Sumo: Wrestlers Doing Little Big Things For Tokyo 2020 Success







Sumo: Wrestlers doing little big things for Tokyo 2020 success

Rikishi in Japan are coming up big -- literally and figuratively -- doing little things to promote the 2020 Tokyo Olympic Games and, though not part of the Olympic program, the ancient national sport of sumo.

On Wednesday, 70 wrestlers of sumo's top two divisions, including all four yokozuna, took part in the Ozumo Beyond 2020 Basho, a government-funded project aimed at both first-time spectators and hardcore fans. It was the second-straight year for the event at Ryogoku Kokugikan

Wrestlers clad in colorful kimono stood outside the Tokyo venue and delighted the 4,000 fans by greeting them with handshakes, hugs, autograph signings and selfie photos.

The invitation-only event featured various services such as English public address announcements and subtitled live video streaming as well as wheelchair and guide dog accessibility. The unique experience took guests away from the present moment, allowing them to temporarily forget the injury concerns surrounding sumo's top makuuchi division that has been giving the Japan Sumo Association a headache.

The dohyo ring was a stage where children in mawashi belts tackled wrestlers and lower-ranked wrestlers took turns singing lively sumo songs.

Last year, when the JSA organized the event for the first time, the sandan-gamae ceremony was performed by two grand champions for the first time in 21 years. This year, Hakuho and Kisenosato were given the rare privilege of demonstrating the three posture ritual.

After taking part in his first sandan-gamae, held only on special occasions, Mongolian yokozuna Hakuho said he enjoyed the kind of adrenaline rush he had never felt before.

"It was my first time (to perform the sandan-gamae) and I was nervous but it was a good experience," said Hakuho, who was a last-minute entry. "The Olympics coming to Tokyo again is already a big deal, and it couldn't have happened at a better time. I'm glad I was born the year I was. I hope to remain active until 2020," said Hakuho, whose father won Mongolia's first-ever Olympic medal as a freestyle wrestler in 1968 and also competed in the 1964 Tokyo Games.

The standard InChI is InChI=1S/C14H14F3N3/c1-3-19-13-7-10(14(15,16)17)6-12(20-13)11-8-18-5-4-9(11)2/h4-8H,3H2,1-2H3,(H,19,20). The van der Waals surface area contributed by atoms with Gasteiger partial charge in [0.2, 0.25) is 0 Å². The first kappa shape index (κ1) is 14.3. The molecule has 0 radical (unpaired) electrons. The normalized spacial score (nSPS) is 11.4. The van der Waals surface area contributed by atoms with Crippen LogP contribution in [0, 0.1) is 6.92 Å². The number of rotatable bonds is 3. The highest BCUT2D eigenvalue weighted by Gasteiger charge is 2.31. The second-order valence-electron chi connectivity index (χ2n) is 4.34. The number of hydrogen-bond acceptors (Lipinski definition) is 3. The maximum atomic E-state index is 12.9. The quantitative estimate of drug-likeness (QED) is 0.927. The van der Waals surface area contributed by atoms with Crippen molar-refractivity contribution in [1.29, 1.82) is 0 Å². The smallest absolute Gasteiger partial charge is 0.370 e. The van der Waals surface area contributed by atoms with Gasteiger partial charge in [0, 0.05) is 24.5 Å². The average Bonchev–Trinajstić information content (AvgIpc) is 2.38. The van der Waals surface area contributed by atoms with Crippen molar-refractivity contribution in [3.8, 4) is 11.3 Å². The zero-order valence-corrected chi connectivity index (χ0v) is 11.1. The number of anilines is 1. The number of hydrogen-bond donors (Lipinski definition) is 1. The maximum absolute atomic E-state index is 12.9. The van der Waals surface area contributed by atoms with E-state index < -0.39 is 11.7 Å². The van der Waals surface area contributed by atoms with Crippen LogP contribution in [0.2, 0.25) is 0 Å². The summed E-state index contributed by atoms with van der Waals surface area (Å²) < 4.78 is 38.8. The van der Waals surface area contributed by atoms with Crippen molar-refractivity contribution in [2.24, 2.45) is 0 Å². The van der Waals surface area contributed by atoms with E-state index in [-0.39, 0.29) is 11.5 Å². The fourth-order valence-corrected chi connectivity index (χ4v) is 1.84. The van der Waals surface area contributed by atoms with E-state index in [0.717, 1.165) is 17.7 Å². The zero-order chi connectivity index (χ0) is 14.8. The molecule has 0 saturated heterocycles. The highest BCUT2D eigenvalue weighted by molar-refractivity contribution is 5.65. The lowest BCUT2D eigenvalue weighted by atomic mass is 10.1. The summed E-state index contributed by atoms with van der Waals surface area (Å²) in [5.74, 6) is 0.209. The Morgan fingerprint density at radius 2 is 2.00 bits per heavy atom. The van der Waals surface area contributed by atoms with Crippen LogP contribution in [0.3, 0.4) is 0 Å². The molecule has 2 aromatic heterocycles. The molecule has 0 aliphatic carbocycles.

Meanwhile, his Japanese counterpart Kisenosato said he remembers seeing the ritual in photographs years ago and was happy to officially become a part of that tradition.

"What an honor," said Kisenosato.

"There were fans from all generations and it's nice to share sumo tradition with them. Of course there's the basho, but getting a chance to watch things like the sandan-gamae is different. I hope this gets more people interested in sumo."

The one-day event was being held as a trial project by the Japanese government as the country makes every effort to attract more foreign visitors and make an economic success of the 2020 Games.

In addition to ringside seating for wheelchair users, live English play-by-play commentary and sign language interpretation were available to demonstrate how sports can break down barriers.

JSA public relations chief Kiyotaka Kasugano, who spoke on the raised ring before the national anthem was performed by a singer with autism, expressed his joy at seeing so many local foreign residents unite through sumo, and for the opportunity to share Japan's culture and traditions with the world.

"Through sumo we believe we can promote this country's other fine cultures and continue that trend onto the 2020 Tokyo Olympics and Paralympics," he said.